AL: I think in a larger sense, immigrant narrative is comprehensive and speaks to the core of human experience. Isn’t the first story told in the West about the Fall? Adam and Eve were immigrants too from somewhere, a lost Eden, a paradise lost. We all now are so mobile, so nomadic … That experience of losing home, longing for home, that yearning for meaning and rootedness and identity in a floating world, it’s what often makes an immigrant story into an American story … Today, more people are crossing various borders in order to survive, thrive, change their lives. Even if you don’t cross the border, with demographic shifts, the border sometimes crosses you … America’s story is largely an immigrant story. That hasn’t changed since the Pilgrims ate their first turkey some four hundred years ago, and they were the original boat people.


AC: As an immigrant, what do you think of the current debate over immigration in this country?

AL: It’s unfortunate that the country of immigrants has turned its back on immigrants. The atmosphere after 9/11 is toxic. In the war on terrorism, the immigrant is often the scapegoat. He becomes a kind of insurance policy against the effects of the recession. By blaming him, the pressure valve is regulated in times of crisis … What we have now is a public mindset of us versus them, and an overall anti-immigrant climate that is both troubling and morally reprehensible. Missing from the national conversation are voices of pro-immigration reformers and civil rights leaders, who can speak on behalf of those who have no voice. Where are the leaders who can speak to the idea that it is not alien to American interests, but very much in our socioeconomic interests – not to mention our spiritual health – to integrate immigrants, that our nation functions best when we welcome newcomers and help them participate fully in our society?

I am glad to see the wheels are moving at last toward comprehensive immigration reform after last year’s election. I am glad that immigrants themselves are speaking up. I am hopeful that the pendulum swings toward seeing immigrants in favorable terms once more.

All three of my books, “Perfume Dreams: Reflections on the Vietnamese Diaspora,” “East Eats West: Writing in Two Hemispheres,” and “Birds of Paradise Lost,” are immigrant narratives -their dreams, their traumas, their struggles – and I write them with the confidence that these stories, written from the heart, will belong, in time, to America.


Listen to Andrew’s recent interview with Michael Krasny on KQED Forum.

Listen to Andrew’s recent interview on KALW


This interview original appeared on the Huffington Post. View the original here

If You Care About Equal Representation in the Arts, Fund This DVAN Project

DVAN (Diasporic Vietnamese Artists Network) needs your support to publish an anthology of Southeast Asian Women in the Diaspora.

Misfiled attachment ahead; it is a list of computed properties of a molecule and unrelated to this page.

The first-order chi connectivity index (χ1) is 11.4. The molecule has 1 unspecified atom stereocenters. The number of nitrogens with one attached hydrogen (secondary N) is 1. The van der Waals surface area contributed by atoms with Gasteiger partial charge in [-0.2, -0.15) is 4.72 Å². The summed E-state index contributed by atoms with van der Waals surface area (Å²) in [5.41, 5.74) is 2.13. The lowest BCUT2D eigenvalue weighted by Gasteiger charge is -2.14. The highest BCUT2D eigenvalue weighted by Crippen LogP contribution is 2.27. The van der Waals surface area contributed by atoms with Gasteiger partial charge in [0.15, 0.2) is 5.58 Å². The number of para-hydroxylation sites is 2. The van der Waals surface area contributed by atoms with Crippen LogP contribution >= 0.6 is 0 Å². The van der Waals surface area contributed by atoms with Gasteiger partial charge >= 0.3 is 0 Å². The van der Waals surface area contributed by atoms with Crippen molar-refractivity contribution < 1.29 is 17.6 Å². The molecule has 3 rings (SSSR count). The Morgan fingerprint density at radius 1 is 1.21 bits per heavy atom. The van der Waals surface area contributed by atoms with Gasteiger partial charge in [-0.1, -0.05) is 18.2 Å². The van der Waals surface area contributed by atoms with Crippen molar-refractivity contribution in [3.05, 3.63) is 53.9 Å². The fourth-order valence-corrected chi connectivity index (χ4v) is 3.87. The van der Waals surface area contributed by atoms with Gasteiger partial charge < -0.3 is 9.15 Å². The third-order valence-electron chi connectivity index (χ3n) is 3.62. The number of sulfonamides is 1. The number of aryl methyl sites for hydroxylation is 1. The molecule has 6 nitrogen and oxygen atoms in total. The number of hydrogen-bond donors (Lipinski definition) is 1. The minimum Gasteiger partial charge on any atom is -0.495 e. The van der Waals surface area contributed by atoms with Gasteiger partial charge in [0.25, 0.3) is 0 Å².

DVAN needs to raise $1,500 in the next 25 days to match a grant from a donor who wishes to remain anonymous. With this amount, DVAN will finish financing the high cost of publishing over 60 color images of artworks by Southeast Asian Women in the Diaspora.


So What’s This Anthology About, Anyway?

The Troubling Borders anthology first started when DVAN and four editors (Isabelle Thuy Pelaud, Lan Duong, Mariam Lam and Kathy Nguyen) outreached to the community. They selected and edited without institutional support the best works of women who trace their ancestry to Viet Nam, Cambodia, Laos, Thailand, Indonesia, Burma/Myanmar, the Philippines, Malaysia, Singapore, Brunei or East Timor. They also reached out to ethnic minorities from Southeast Asia, naming ethnic Chinese and Indians, the Mien, Hmong, and Cham.

The scope of the manuscript is large and unique. The final manuscript totaled over two hundred pages from sixty-one contributors, mostly based in the United States but also a few from abroad. It has 63 color images of artworks, which is rare for anthologies. The editors regard these images as an integral part of the stories.

These voices and visions are important. Despite their strong presence in our society, Southeast Asians remain underrepresented. Women are even less represented and therefore problems of patriarchy and sexism tend to be overlooked. As it fills this gap, the anthology counters degrading stereotypes of Southeast Asian women as dragon ladies, prostitutes, and “bar girls.”  Together, the poems, stories and artworks make visible the enormous ruptures caused by colonization, wars, globalization, and militarization.  They reflect upon the ways that women negotiate with the past, form and reform fluid identities, as well as sustain memory and imagination in their present lives.

What You Can Do to Make Sure This Anthology Gets on Bookshelves

DVAN recently received a book contract with University of Washington Press. This will be the first book about Southeast Asian women to be taught in universities in the country. It will inspire, empower and unify future generations of Southeast Asian women American and show the connections between us.

But DVAN is still a little bit short in completely financing the project. That’s why we’re turning to you. If you care about equal representation in the arts, please pitch in our OneVietnam fundraisng page to make sure this anthology happens. Thank you!

Check out a preview of the anthology below:

Kou Vang – Forgotten


Troubling Borders is DVAN and the four editors’ gift to the Southeast Asian American community. The goal is to deepen public opinion and understanding about who we are as people from Southeast Asia, while establishing a firm presence in academia. The hope is that this book will inspire future generations of women artists and students to articulate their own voices through essays, poetry, and visual art…and be proud of who we are.

Phong Do – Self and Aunts


Anida Yoeu Ali – Palimpsest (image from installation)
Kao Lee Thao
Kao Lee Thao – Way of Life

Volunteers Needed: Build 36 new homes for low-income families in California

Want to pick up a hammer and get dirty to help 36 Bay Area low-income families build their new homes?  Sign up to volunteer at OneVietnam Network’s Build Day on Saturday, February 16, in Daly City.  Space is limited to 30 volunteers (no prior construction experience needed).  Reserve your spot now.